As one calendar year draws to a close and another begins, many people resolve to take steps to improve their lives. And while the wisdom of some resolutions remains questionable—such as paying off your credit card in full every month … with another credit card—others likely do have a positive impact on peoples' lives.
Central Kentucky Riding for Hope, the nonprofit that offers equine-assisted therapies and activities to Central Kentuckians, will receive $65,000 from an anonymous supporter.
Osteoarthritis (OA) is a progressive deterioration of joint health with no known cure. Not only does OA negatively affect athleticism and quality of life but it is also a major cause of economic loss throughout the equine industry.
You’re rounding the corner toward a big blue oxer, hoping your horse will clear it right out of stride. All you’re thinking is, “Jump, buddy, jump!” But all your horse is thinking is, “Is that a … jump? Or another horse? Or … Man, I wish I had some glasses!”
A firm warned by U.S. Food and Drug Administration (FDA) to cease selling the equine ulcer product Gastrotec without that agency's approval has voluntarily recalled that product.
California racing officials have identified a connection in the sudden death of six horses with trace amounts of anticoagulant rodenticide in their systems, the state horse racing board was told Dec. 18.
The industry's Racing Medication and Testing Consortium plans to reorganize its own Scientific Advisory Committee but does not plan to merge with the Association of Racing Commissioners International.
The Association of Racing Commissioners International board has selected five initial members for its new Drug Testing Standards and Practices Committee.
Some equine diseases come and go with little impact on the horse industry as a whole. Others affect only local or state industries when they rear their ugly heads. But when a disease has the potential to shutter the global horse breeding industry, controlling it becomes crucial. One of those diseases is equine viral arteritis (EVA). Fortunately, veterinar...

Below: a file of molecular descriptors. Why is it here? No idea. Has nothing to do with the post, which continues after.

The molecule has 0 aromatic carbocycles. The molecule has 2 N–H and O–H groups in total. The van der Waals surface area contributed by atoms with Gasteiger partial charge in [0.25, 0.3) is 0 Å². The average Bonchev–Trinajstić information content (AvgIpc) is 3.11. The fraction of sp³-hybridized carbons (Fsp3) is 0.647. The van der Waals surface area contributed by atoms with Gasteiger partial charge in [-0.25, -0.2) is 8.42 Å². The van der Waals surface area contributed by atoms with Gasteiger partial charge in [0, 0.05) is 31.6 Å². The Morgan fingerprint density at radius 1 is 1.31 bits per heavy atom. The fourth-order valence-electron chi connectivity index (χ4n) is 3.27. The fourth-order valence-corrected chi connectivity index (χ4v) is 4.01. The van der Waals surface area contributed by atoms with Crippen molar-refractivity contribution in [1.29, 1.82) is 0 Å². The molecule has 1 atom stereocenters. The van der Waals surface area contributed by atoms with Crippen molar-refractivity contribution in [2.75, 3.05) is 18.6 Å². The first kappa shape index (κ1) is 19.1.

The Association of Racing Commissioners International has asked that the industry's Racing Medication and Testing Consortium be merged into a new RCI scientific advisory board.
The Association of Racing Commissioners International has updated its Uniform Classification Guidelines for Foreign Substances and Recommended Penalties and Model Rule Update.
Using Cervical Cerclage to Manage Cervical Incompetence in Pregnant Mares. Download Now
Emmy Award-winning broadcaster Robbie Timmons, whose vision and tireless efforts have helped place more than 20,000 Thoroughbred ex-racehorses into new homes as a result of the 1997 launch and subsequent nationwide expansion of CANTER USA, has received the American Association of Equine Practitioners’ (AAEP) 2014 Lavin Cup.
While equine surgeons enjoy sharing the mantra “if in doubt, cut it out,” researchers recently reported that when it comes to some osteochondritis dissecans (OCD) lesions, letting nature run its course might be the better option.
When your horse starts displaying signs of colic—decreased manure production, a lack of appetite, or pain—your first call should be to your veterinarian. While some mild colics can pass without much trouble, other types must be diagnosed and treated quickly—medically or surgically—to improve the horse's likelihood of survival. ...
An infectious equine disease is bad news no matter what language you speak or which country you call home. But between countries, regulatory bodies, and animal health professionals, there often remains a difference in perspective when it comes to handling these diseases.
The Thoroughbred Aftercare Alliance will participate in the upcoming American Association of Equine Practitioners Convention and Trade Show in Salt Lake City, UT Dec. 6-10, the TAA announced Dec. 5.
The Jockey Club and Grayson-Jockey Club Research Foundation have announced that the sixth Welfare and Safety of the Racehorse Summit will be held July 8 in Lexington.
Severe and recurring cases of colic are frequently caused by a horse’s environment, diet, and genetics. Historically, researchers have proven cribbing contributes to an increased risk of colic. Now scientists in the U.K. are working to better understand the link between the two
A series of unspecified complaints prompted the U.S. Food and Drug Administration (FDA) to send warning letters to several firms the agency said were marketing equine ulcer products without its approval.
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